The disclosed procedure deals with circumferentially extending distortion. There is also a latent problem of distortion extending in the transverse direction (vertically as shown in FIGS. 2-5). The latter problem is preferably dealt with by using film with a low shrink capability in the machine direction (as high as 20% but preferably not over 15%) and positioning the film with its machine direction extending transversely to the circumference around which the film is wrapped. When this is done in the case of applying the image 22b to bottle 18 as shown in FIG. 4, further refinement of predistortion is not required to produce an acceptable result.

Referring now to FIG. 12, the artwork of image 22a is preferably converted to digitized form by a scanner 24. A computer 26 receives the digitized image 22a and is operated to produce the predistorted image 22b. The image 22b is checked out for approval, including a review of it in combination with any related color separations and with any adjacent artwork. Conventional steps follow to cause computer 26 to operate a unit 28 controlling a roll etcher 30 so that it mechanically indents cavities in a printing roll 32 capable of printing a color separation of image 22b and any adjacent additional images on roll 32; roll 32 and any related color separation rolls are used to print image 22b and any adjacent artwork on film 10; film 10 is cut and placed around bottle 18 with image 22b in predetermined position on the bottle; and a series of such bottles and film wrap are passed through a shrink station, where the film is heated to shrink it on the bottle. The printing roll 32 may instead be chemically etched by conventional use of graphic output of image 22b from computer 26. Tests of shrinkage of a given printed shrink film on a given object in a given shrink line may be run to determine whether any adjustment of the predistortion of printing may be needed to accomplish the desired result in that particular line.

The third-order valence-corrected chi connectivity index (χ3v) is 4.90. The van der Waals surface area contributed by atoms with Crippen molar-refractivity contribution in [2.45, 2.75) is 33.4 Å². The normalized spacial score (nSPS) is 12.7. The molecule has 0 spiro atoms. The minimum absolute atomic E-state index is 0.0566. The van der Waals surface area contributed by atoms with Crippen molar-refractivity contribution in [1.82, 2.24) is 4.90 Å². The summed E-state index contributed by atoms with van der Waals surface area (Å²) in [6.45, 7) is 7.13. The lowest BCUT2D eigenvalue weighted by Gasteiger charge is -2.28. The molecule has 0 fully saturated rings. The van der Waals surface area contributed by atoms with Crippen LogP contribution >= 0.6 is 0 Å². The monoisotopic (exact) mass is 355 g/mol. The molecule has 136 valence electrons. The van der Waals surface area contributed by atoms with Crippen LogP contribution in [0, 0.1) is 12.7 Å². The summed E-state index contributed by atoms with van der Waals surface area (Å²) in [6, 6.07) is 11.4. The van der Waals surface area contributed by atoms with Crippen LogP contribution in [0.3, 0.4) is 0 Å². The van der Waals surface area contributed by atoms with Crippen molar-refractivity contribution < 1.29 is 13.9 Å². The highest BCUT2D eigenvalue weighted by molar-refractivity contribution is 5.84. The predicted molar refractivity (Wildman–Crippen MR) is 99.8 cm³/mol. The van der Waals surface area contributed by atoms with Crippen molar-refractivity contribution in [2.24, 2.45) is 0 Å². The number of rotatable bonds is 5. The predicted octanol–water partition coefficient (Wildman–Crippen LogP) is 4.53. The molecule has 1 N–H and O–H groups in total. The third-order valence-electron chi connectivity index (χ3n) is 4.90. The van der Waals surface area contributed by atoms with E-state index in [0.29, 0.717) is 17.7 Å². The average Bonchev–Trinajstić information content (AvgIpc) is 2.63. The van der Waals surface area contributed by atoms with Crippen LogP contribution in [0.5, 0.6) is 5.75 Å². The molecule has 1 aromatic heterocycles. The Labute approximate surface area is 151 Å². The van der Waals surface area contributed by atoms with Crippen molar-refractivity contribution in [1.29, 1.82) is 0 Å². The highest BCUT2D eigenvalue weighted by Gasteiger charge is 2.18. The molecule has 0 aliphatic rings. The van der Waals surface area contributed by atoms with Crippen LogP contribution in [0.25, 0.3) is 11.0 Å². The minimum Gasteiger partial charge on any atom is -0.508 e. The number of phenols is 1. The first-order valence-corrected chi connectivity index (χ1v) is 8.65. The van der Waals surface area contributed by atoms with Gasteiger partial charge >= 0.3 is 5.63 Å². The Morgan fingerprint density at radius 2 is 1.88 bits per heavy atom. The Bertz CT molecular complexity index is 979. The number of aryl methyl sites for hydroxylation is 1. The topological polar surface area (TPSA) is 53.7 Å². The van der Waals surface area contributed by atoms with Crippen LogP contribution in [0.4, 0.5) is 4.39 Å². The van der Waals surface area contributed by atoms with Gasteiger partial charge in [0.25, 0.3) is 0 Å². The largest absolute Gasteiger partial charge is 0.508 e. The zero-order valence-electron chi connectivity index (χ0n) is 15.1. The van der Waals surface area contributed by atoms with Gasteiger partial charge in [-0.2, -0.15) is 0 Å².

The following example illustrates manual practice of the invention. An image 42a (FIG. 11A) in the form of a parallelogram is to be applied to a film sleeve to be placed around and shrunk against a 10 ounce "Kraft" orange juice bottle of circular cross-section. The Kraft bottle is a little larger than the bottle 18 shown in FIGS. 2 and 5, and has a generally similar side view profile. The sleeve is longer than the bottle and after shrinking overlaps its top and bottom periphery.

The bottle circumference is determined at successive levels from bottom to top, and the percentage difference between each circumference and the sleeve circumference, which is 8.625 inches. The percentage difference is equal to the sleeve circumference less the bottle circumference divided by the sleeve circumference The design expansion factor for increasing the width of the image at successive levels is one plus said percentage difference. The figures so determined are as follows (dimensions in inches):